# .env

There are many different ways you could implement the verification check in your app. To keep things simple I am just adding a before_action to my ApplicationController that checks if the user has two factor authentication enabled, and if they do makes sure that they are verified before they are allowed to continue.

# app/controllers/application_controller.rb
before_action :verify_user!, unless: :devise_controller?

def verify_user!
  start_verification if requires_verification?

I decided to keep the check to see if the user requires verification very simple by just checking if they have a phone number on file and if a :verified value on their session hasn't been set yet.

# app/controllers/application_controller.rb
def requires_verification?
  session[:verified].nil? && !current_user.phone_number.blank?

To start the verification process I call send_verification_request (API call #1) on the Nexmo::Client object. I don't need to pass in any API credentials because it has already been initialized through our environment values - though if you want to be explicit you can (see the gem documentation).

# app/controllers/application_controller.rb
def start_verification
  result =
    number: current_user.phone_number,
    brand: "Kittens & Co"
  if result['status'] == '0'
    redirect_to edit_verification_path(id: result['request_id'])
    sign_out current_user
    redirect_to :new_user_session, flash: {
      error: 'Could not verify your number. Please contact support.'

As you can see I pass the verification request the name of my web app. This is used in the text message the user receives and adds some very nice brand personalisation.

If the message has been sent successfully I redirect the user to a page to fill in the code they will receive. Obviously at this state this would fail as I haven't implemented this just yet.

Check a verification code

Confirmation Screen

The final step is to confirm the code the user receives on their phone and set them as verified accordingly. For this I am going to have to add a new page.

I'll start with adding the routes and a basic controller.

# config/routes.rb
resources :verifications, only: [:edit, :update]
# app/controllers/verifications_controller.rb
class VerificationsController < ApplicationController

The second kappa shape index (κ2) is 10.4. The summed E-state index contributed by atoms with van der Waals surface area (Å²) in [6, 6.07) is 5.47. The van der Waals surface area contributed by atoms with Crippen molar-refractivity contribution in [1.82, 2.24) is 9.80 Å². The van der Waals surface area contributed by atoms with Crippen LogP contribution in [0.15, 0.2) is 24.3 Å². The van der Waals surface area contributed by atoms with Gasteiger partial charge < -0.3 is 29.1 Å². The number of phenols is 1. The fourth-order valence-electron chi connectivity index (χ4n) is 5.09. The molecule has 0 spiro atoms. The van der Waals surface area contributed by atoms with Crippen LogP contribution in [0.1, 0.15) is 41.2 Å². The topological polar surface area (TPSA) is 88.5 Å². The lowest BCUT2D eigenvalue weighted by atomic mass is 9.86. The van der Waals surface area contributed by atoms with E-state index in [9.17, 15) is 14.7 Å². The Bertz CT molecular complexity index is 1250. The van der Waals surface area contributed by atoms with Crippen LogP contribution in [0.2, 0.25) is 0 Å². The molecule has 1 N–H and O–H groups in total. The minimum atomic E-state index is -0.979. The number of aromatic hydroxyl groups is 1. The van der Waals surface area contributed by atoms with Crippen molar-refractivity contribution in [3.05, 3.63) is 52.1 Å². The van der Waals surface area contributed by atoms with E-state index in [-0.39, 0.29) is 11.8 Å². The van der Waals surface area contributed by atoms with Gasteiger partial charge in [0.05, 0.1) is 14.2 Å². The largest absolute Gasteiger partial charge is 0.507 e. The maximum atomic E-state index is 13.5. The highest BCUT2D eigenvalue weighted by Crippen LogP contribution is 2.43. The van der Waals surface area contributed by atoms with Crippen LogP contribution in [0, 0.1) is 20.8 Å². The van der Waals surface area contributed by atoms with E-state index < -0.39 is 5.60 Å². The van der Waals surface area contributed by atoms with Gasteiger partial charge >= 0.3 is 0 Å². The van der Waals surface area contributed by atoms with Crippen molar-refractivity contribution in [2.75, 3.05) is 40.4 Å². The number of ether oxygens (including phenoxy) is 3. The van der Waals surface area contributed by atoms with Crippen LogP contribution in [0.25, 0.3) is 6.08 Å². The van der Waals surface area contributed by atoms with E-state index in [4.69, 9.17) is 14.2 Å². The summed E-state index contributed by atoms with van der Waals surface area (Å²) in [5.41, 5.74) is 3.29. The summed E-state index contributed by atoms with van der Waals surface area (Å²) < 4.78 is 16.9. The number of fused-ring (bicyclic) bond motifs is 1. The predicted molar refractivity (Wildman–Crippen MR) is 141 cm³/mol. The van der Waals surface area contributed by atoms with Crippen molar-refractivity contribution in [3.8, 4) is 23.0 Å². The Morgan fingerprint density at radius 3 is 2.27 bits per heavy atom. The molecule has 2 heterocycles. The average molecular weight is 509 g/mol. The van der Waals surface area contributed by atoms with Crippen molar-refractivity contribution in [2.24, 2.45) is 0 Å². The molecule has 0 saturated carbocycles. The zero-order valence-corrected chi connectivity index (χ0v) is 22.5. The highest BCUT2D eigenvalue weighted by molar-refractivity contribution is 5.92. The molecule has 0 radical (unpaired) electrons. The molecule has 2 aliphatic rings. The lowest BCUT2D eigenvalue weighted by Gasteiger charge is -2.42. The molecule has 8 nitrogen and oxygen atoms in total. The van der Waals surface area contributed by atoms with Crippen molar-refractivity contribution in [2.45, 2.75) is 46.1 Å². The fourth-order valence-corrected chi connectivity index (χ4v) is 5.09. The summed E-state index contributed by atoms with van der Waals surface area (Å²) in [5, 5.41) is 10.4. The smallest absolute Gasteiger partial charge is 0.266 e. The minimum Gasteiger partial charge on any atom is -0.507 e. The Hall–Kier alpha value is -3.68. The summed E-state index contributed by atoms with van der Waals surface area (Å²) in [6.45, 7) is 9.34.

skip_before_action :verify_user!

  def edit

  def update

As you can see I made sure to skip the before_action I added earlier so that the browser doesn't end up in an infinite loop of redirects.

When the user lands on the new page they are presented with a simple form to fill in their verification code.

<!-- app/views/verifications/edit.html.erb -->
<%= form_tag verification_path(id: params[:id]), method: :put do %>
  <div class="form-group">
    <%= label_tag :code %><br />
    <%= number_field_tag :code, class: "form-control"  %>
  <%= submit_tag 'Verify', class: "btn btn-primary" %>
<% end %>

The user then submits their code to the new update action. In this action I am taking the request_id and code from the params and pass them to the check_verification_request method (API call #2!) to verify them.

# app/controllers/verifications_controller.rb
def update
  confirmation =
    request_id: params[:id],
    code: params[:code]

  if confirmation['status'] == '0'
    session[:verified] = true
    redirect_to :root, flash: { success: 'Welcome back.' }
    redirect_to edit_verification_path(id: params[:id]), flash: { error: confirmation['error_text'] }

When the confirmation comes back successful I set the user's status as verified and redirect them back to the main page. If the code was not successful I instead present the user with a message describing what went wrong. A full list of the response status codes can be found in the Verify documentation.

And that's it! I promised you, just 2 API calls.

Animated flow

Next steps

The Nexmo Verify API has a lot more options than I showed here, ranging from searching and controlling the requests, to changing the code length and expiry time. Although the code I showed here is pretty simple I ended up with a very powerful out of the box experience. The system falls back to phone calls if needed, expires tokens without me doing anything, prevents reuse of tokens, and logs verification times.

The Nexmo Ruby library is very agnostic as to how it's used which means you could implement things very different than me. For example, you could require the phone number on user registration, rejecting new accounts until the number has been validated.

I'd love to know what you'd add next? Leave me your ideas in the comments below.